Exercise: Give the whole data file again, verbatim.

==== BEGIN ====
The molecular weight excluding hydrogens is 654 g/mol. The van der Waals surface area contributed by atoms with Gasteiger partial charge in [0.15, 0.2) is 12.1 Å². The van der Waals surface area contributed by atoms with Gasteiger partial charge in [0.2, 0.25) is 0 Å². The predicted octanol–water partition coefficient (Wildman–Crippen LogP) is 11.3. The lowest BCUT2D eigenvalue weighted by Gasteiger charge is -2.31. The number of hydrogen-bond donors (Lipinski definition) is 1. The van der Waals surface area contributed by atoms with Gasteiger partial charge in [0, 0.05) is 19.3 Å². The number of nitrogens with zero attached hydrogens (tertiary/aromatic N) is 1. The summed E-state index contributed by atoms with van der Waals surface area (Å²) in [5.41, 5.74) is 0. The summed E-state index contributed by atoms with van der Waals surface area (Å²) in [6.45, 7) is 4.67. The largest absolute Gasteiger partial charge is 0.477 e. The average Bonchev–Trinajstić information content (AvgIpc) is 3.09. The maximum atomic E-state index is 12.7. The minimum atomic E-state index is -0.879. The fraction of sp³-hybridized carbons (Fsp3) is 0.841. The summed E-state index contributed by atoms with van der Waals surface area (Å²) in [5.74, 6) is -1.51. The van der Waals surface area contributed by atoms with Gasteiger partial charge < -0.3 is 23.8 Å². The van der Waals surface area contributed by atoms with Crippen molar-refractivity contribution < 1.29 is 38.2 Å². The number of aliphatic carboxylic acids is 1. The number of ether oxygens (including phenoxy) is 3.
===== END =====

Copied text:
The molecular weight excluding hydrogens is 654 g/mol. The van der Waals surface area contributed by atoms with Gasteiger partial charge in [0.15, 0.2) is 12.1 Å². The van der Waals surface area contributed by atoms with Gasteiger partial charge in [0.2, 0.25) is 0 Å². The predicted octanol–water partition coefficient (Wildman–Crippen LogP) is 11.3. The lowest BCUT2D eigenvalue weighted by Gasteiger charge is -2.31. The number of hydrogen-bond donors (Lipinski definition) is 1. The van der Waals surface area contributed by atoms with Gasteiger partial charge in [0, 0.05) is 19.3 Å². The number of nitrogens with zero attached hydrogens (tertiary/aromatic N) is 1. The summed E-state index contributed by atoms with van der Waals surface area (Å²) in [5.41, 5.74) is 0. The summed E-state index contributed by atoms with van der Waals surface area (Å²) in [6.45, 7) is 4.67. The largest absolute Gasteiger partial charge is 0.477 e. The average Bonchev–Trinajstić information content (AvgIpc) is 3.09. The maximum atomic E-state index is 12.7. The minimum atomic E-state index is -0.879. The fraction of sp³-hybridized carbons (Fsp3) is 0.841. The summed E-state index contributed by atoms with van der Waals surface area (Å²) in [5.74, 6) is -1.51. The van der Waals surface area contributed by atoms with Gasteiger partial charge < -0.3 is 23.8 Å². The van der Waals surface area contributed by atoms with Crippen molar-refractivity contribution < 1.29 is 38.2 Å². The number of aliphatic carboxylic acids is 1. The number of ether oxygens (including phenoxy) is 3.